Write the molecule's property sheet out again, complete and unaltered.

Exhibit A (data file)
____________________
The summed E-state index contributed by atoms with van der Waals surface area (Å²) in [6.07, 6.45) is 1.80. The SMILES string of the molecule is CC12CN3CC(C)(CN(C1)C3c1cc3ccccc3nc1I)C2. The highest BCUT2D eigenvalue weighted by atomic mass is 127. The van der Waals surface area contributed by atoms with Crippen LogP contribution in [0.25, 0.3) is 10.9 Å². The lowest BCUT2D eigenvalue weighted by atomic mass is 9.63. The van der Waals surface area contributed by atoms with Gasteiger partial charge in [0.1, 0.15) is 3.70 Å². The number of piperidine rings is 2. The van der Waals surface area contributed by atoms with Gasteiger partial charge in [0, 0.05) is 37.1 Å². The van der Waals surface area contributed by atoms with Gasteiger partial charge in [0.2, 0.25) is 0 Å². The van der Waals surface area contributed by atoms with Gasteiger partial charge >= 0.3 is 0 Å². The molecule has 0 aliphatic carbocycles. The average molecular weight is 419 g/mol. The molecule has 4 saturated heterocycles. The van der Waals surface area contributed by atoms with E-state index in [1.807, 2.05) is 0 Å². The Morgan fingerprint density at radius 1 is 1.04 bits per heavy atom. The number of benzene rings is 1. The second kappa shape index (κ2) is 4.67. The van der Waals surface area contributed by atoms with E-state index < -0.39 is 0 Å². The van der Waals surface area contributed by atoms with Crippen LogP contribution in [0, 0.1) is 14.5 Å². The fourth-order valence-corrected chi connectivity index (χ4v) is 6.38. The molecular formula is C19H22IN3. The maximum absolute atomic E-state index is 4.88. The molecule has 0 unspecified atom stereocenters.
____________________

The summed E-state index contributed by atoms with van der Waals surface area (Å²) in [6.07, 6.45) is 1.80. The SMILES string of the molecule is CC12CN3CC(C)(CN(C1)C3c1cc3ccccc3nc1I)C2. The highest BCUT2D eigenvalue weighted by atomic mass is 127. The van der Waals surface area contributed by atoms with Crippen LogP contribution in [0.25, 0.3) is 10.9 Å². The lowest BCUT2D eigenvalue weighted by atomic mass is 9.63. The van der Waals surface area contributed by atoms with Gasteiger partial charge in [0.1, 0.15) is 3.70 Å². The number of piperidine rings is 2. The van der Waals surface area contributed by atoms with Gasteiger partial charge in [0, 0.05) is 37.1 Å². The van der Waals surface area contributed by atoms with Gasteiger partial charge in [0.2, 0.25) is 0 Å². The van der Waals surface area contributed by atoms with Gasteiger partial charge >= 0.3 is 0 Å². The molecule has 0 aliphatic carbocycles. The average molecular weight is 419 g/mol. The molecule has 4 saturated heterocycles. The van der Waals surface area contributed by atoms with E-state index in [1.807, 2.05) is 0 Å². The Morgan fingerprint density at radius 1 is 1.04 bits per heavy atom. The number of benzene rings is 1. The second kappa shape index (κ2) is 4.67. The van der Waals surface area contributed by atoms with E-state index < -0.39 is 0 Å². The van der Waals surface area contributed by atoms with Crippen LogP contribution in [0, 0.1) is 14.5 Å². The fourth-order valence-corrected chi connectivity index (χ4v) is 6.38. The molecular formula is C19H22IN3. The maximum absolute atomic E-state index is 4.88. The molecule has 0 unspecified atom stereocenters.